This is a slightly different setup, using a stage made of PVC pipes. Here the frontlight speedlite is on a tripod.

Once all the components are in place, it is time to take a test shot of a random object (like a stone or a leaf) and manually tweak the lighting. Start by setting the aperture in your camera to allow for a good depth of field. Values between f/13 to f/16 are ideal, depending on the magnification used and the size of your subject. Shutter speed and ISO can be set to your personal preference, but it is recommend to use the highest flash synch speed and the lowest possible ISO level. Then, adjust the backlight speedlite. You want to use the lowest output that blows out the highlights in the background. You can verify this by turning on the highlight clipping alert to blink on your camera menu.

Once the backlight speedlite is set, adjust the light output (power) on the front-light speedlite. You want just enough light to reveal details in your subject without overwhelming it. I start with 1/8th power on both speedlites and fine-tune it for every subject.

Note that semi-translucent or white subjects require more attention when adjusting lighting. You might need to reduce the output of your flashes or distance them further from the subject to avoid blowing it out completely and fusing with the white background – something you cannot fix later in post-processing. Only when your lighting is sorted out should you place the subject on the acrylic sheet.

With some skittish insects and reptiles you will get only one shot at photographing. It is sometimes helpful to cover a hyperactive subject with a container for a minute or so until it calms down. Others will stall for a bit, allowing you to experiment and try different angles. In any case, try to be quick to reduce stress to the animal.

Moth on white background
The same moth photographed twice, showing resting and defensive wing posture.

Feel free to be creative with your photography. You can take multiple photos of the same subject at different angles or different body postures and combine them later in post processing. You can use a wide-angle lens to create an unusual perspective of the subject. With extremely three-dimensional subjects I often focus-stack to get a pinpoint sharp image of the animal.

Scorpian white background
This Jericho scorpion was photographed using focus-stacking method to achieve a high depth of field.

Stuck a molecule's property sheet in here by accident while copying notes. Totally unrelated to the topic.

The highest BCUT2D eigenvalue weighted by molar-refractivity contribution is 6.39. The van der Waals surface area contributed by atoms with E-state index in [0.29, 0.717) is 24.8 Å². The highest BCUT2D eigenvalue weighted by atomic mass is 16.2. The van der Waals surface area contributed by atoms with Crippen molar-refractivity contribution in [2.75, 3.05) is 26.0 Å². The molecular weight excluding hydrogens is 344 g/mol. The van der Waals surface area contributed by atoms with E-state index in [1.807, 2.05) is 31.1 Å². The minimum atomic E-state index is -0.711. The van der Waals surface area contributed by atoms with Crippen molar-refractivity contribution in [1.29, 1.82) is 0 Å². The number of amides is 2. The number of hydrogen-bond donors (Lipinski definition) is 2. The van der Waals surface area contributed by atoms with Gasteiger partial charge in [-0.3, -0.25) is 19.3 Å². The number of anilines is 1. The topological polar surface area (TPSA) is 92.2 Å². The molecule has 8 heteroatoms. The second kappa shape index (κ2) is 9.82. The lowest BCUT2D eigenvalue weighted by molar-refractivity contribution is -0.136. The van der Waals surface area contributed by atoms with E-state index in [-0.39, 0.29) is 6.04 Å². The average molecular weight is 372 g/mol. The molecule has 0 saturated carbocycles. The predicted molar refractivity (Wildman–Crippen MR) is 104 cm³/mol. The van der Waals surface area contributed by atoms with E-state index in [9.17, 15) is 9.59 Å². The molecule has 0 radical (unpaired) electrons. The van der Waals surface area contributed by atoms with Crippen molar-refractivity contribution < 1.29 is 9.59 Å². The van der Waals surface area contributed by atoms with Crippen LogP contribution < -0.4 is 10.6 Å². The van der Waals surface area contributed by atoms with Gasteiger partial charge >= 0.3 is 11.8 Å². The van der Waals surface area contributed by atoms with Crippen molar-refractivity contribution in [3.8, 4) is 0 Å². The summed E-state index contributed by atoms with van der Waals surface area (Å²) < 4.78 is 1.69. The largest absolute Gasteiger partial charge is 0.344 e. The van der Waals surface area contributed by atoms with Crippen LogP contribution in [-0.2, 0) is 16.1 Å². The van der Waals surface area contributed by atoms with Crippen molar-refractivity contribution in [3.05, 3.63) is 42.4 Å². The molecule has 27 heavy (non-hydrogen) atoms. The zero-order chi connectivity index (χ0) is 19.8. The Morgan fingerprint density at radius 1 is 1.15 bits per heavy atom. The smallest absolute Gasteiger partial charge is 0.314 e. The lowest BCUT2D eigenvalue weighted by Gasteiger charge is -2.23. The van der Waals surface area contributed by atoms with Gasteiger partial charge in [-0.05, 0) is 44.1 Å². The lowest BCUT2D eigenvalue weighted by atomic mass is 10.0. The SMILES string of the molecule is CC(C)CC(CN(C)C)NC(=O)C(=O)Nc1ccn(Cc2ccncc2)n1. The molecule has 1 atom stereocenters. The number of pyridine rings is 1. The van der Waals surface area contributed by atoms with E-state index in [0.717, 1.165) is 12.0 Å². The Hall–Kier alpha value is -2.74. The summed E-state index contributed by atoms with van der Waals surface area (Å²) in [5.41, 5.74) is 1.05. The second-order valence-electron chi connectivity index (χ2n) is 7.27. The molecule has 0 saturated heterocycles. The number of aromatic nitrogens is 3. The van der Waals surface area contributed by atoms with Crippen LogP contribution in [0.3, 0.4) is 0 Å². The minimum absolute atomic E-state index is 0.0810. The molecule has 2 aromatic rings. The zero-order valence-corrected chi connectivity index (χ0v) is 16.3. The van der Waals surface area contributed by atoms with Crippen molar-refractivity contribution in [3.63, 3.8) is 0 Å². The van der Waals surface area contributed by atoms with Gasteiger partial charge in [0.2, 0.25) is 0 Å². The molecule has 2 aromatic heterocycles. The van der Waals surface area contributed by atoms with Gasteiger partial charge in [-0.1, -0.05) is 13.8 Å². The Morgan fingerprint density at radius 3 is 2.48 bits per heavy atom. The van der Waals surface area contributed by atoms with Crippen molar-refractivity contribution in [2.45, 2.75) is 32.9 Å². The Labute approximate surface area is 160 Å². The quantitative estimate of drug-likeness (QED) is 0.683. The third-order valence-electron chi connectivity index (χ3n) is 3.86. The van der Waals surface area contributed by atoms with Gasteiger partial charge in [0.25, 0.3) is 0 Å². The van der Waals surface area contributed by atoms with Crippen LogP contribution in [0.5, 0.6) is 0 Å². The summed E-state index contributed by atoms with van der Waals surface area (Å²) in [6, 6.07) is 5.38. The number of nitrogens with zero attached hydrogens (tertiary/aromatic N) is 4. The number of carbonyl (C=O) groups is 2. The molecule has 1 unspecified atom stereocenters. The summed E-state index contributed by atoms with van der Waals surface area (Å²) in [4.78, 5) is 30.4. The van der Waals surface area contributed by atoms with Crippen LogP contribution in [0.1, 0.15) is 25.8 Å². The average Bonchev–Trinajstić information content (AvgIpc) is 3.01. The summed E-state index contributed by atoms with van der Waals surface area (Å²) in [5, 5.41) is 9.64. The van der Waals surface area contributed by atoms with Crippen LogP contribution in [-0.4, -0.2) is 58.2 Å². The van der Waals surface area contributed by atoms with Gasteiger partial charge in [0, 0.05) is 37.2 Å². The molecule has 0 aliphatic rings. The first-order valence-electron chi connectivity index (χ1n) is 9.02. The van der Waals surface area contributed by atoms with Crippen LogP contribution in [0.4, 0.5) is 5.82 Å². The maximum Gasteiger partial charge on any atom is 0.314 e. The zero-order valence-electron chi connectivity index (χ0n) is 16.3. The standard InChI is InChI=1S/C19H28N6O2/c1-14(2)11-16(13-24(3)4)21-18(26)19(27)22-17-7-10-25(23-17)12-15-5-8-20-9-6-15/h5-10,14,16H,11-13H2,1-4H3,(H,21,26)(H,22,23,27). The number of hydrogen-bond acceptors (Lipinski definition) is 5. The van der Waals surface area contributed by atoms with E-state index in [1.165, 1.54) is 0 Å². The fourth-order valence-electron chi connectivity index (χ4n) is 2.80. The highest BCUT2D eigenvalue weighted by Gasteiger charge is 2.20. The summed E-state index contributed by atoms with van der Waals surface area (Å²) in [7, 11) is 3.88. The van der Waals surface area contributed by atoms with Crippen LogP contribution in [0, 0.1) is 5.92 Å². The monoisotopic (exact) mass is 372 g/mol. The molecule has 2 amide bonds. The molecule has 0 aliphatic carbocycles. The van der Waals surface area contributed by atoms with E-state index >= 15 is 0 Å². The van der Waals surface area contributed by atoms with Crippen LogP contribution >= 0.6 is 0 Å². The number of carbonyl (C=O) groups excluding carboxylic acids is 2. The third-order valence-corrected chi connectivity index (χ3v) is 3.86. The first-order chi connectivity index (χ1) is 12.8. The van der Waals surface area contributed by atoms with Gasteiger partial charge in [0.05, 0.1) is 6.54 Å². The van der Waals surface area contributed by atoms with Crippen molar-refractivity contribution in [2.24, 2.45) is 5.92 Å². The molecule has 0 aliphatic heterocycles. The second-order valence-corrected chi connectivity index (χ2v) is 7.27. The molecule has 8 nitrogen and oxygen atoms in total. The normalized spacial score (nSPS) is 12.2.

Post processing

Normally, post processing in backlit white background macro photography is pretty minimal. Out of the camera, the photos often look washed out but details in the mid-tones and blacks can be restored as long as the lighting was set correctly. First, make sure that the background is pure white across all colour channels (R 255, G 255, B 255). Clone out any particles that made it into the background: sand grains, dirt, scales, or hairs. Only then you should contrast and colour-correct the subject.

Crimson speckled moth caterpillar on heliotrope. Note that you can even photograph white subjects against a white background without losing detail by adjusting the output and distance of the backlight speedlite.

Notes on ethics

Whether you use the method described above indoors or in the field, it is important to remember that the subject’s well-being should be the top priority.

  • Before collecting and shooting, research your subject. Some animals are extremely fragile or sensitive, whereas others can be dangerous. Make sure you know what you are dealing with
  • Do not keep the subject in the collecting container for an extended period of time. Remember that the goal is photography, not domestication
  • Do not refrigerate or cool down animals to make them sluggish and easier to photograph (see this ethics article)
  • Do not harass the animal to elicit a photogenic response
  • Be as brief as possible during the shoot
  • At the end of the session release it back into the same area it was collected from.

Following these simple guidelines will ensure you are rewarded with many stunning photographs of your subjects for years to come, while also reducing the impact on wildlife and natural habitats.

Good luck!

Gil Wizen is a naturalist and photographer who has a great affection for small creatures. His photos have been featured in numerous magazines, books, newspapers, and broadcast media. He is also a science communicator who is involved in creating educational programs and exhibition displays using live arthropods.